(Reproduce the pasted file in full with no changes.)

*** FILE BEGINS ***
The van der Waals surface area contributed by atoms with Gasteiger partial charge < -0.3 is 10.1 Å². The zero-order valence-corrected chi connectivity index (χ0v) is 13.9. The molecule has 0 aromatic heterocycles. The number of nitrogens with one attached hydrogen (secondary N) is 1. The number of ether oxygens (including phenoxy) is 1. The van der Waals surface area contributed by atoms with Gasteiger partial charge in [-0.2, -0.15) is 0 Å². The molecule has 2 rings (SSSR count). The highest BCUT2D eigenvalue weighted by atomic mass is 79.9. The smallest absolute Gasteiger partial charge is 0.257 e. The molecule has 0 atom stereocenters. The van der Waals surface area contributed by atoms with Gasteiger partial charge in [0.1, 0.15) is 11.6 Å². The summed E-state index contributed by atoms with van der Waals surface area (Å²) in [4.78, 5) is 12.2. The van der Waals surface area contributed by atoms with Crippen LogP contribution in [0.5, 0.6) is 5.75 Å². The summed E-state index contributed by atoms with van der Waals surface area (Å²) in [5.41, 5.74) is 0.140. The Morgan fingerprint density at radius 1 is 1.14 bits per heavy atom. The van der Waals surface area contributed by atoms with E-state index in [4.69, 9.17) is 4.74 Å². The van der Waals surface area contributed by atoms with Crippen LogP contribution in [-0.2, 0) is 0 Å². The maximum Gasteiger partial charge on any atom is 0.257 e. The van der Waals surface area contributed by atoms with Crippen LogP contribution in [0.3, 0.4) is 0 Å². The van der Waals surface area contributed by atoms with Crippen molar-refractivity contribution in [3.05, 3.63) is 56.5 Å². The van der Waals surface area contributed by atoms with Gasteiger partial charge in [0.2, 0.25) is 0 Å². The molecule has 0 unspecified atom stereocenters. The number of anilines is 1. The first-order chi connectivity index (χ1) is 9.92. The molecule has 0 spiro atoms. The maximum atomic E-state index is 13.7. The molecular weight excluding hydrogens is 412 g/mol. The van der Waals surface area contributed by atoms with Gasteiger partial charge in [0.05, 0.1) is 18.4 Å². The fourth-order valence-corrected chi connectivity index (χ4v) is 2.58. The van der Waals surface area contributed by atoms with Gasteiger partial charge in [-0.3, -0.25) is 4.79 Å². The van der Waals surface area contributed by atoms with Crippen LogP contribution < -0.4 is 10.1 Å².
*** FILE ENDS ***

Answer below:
The van der Waals surface area contributed by atoms with Gasteiger partial charge < -0.3 is 10.1 Å². The zero-order valence-corrected chi connectivity index (χ0v) is 13.9. The molecule has 0 aromatic heterocycles. The number of nitrogens with one attached hydrogen (secondary N) is 1. The number of ether oxygens (including phenoxy) is 1. The van der Waals surface area contributed by atoms with Gasteiger partial charge in [-0.2, -0.15) is 0 Å². The molecule has 2 rings (SSSR count). The highest BCUT2D eigenvalue weighted by atomic mass is 79.9. The smallest absolute Gasteiger partial charge is 0.257 e. The molecule has 0 atom stereocenters. The van der Waals surface area contributed by atoms with Gasteiger partial charge in [0.1, 0.15) is 11.6 Å². The summed E-state index contributed by atoms with van der Waals surface area (Å²) in [4.78, 5) is 12.2. The van der Waals surface area contributed by atoms with Crippen LogP contribution in [0.5, 0.6) is 5.75 Å². The summed E-state index contributed by atoms with van der Waals surface area (Å²) in [5.41, 5.74) is 0.140. The Morgan fingerprint density at radius 1 is 1.14 bits per heavy atom. The van der Waals surface area contributed by atoms with E-state index in [4.69, 9.17) is 4.74 Å². The van der Waals surface area contributed by atoms with Crippen LogP contribution in [-0.2, 0) is 0 Å². The maximum Gasteiger partial charge on any atom is 0.257 e. The van der Waals surface area contributed by atoms with Crippen LogP contribution in [0.3, 0.4) is 0 Å². The van der Waals surface area contributed by atoms with Crippen molar-refractivity contribution in [3.05, 3.63) is 56.5 Å². The van der Waals surface area contributed by atoms with Gasteiger partial charge in [0.2, 0.25) is 0 Å². The molecule has 0 unspecified atom stereocenters. The number of anilines is 1. The first-order chi connectivity index (χ1) is 9.92. The molecule has 0 spiro atoms. The maximum atomic E-state index is 13.7. The molecular weight excluding hydrogens is 412 g/mol. The van der Waals surface area contributed by atoms with Gasteiger partial charge in [0.05, 0.1) is 18.4 Å². The fourth-order valence-corrected chi connectivity index (χ4v) is 2.58. The van der Waals surface area contributed by atoms with Gasteiger partial charge in [-0.3, -0.25) is 4.79 Å². The van der Waals surface area contributed by atoms with Crippen LogP contribution < -0.4 is 10.1 Å².